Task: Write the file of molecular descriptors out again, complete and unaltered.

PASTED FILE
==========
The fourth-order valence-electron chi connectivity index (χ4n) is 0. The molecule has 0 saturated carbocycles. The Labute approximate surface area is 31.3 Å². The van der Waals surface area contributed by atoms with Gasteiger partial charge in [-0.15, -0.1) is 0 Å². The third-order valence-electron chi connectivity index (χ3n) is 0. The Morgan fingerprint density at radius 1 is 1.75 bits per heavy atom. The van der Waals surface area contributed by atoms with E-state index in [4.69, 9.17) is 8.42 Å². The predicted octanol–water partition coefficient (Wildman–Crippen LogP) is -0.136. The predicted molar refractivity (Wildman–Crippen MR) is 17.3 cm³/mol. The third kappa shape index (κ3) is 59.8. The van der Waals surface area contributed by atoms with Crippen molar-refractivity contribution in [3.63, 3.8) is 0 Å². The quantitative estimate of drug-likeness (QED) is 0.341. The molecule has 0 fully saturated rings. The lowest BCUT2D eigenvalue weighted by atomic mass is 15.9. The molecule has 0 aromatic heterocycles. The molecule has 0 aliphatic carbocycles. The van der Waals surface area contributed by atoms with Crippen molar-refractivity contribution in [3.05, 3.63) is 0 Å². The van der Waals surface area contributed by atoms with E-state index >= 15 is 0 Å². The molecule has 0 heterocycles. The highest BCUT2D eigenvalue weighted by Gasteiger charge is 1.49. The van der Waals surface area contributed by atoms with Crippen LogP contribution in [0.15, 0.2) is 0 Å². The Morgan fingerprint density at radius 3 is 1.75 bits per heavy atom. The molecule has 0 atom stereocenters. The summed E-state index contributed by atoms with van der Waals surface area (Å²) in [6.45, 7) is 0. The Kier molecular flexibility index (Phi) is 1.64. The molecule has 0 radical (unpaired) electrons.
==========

The fourth-order valence-electron chi connectivity index (χ4n) is 0. The molecule has 0 saturated carbocycles. The Labute approximate surface area is 31.3 Å². The van der Waals surface area contributed by atoms with Gasteiger partial charge in [-0.15, -0.1) is 0 Å². The third-order valence-electron chi connectivity index (χ3n) is 0. The Morgan fingerprint density at radius 1 is 1.75 bits per heavy atom. The van der Waals surface area contributed by atoms with E-state index in [4.69, 9.17) is 8.42 Å². The predicted octanol–water partition coefficient (Wildman–Crippen LogP) is -0.136. The predicted molar refractivity (Wildman–Crippen MR) is 17.3 cm³/mol. The third kappa shape index (κ3) is 59.8. The van der Waals surface area contributed by atoms with Crippen molar-refractivity contribution in [3.63, 3.8) is 0 Å². The quantitative estimate of drug-likeness (QED) is 0.341. The molecule has 0 fully saturated rings. The lowest BCUT2D eigenvalue weighted by atomic mass is 15.9. The molecule has 0 aromatic heterocycles. The molecule has 0 aliphatic carbocycles. The van der Waals surface area contributed by atoms with Crippen molar-refractivity contribution in [3.05, 3.63) is 0 Å². The van der Waals surface area contributed by atoms with E-state index >= 15 is 0 Å². The molecule has 0 heterocycles. The highest BCUT2D eigenvalue weighted by Gasteiger charge is 1.49. The van der Waals surface area contributed by atoms with Crippen LogP contribution in [0.15, 0.2) is 0 Å². The Morgan fingerprint density at radius 3 is 1.75 bits per heavy atom. The molecule has 0 atom stereocenters. The summed E-state index contributed by atoms with van der Waals surface area (Å²) in [6.45, 7) is 0. The Kier molecular flexibility index (Phi) is 1.64. The molecule has 0 radical (unpaired) electrons.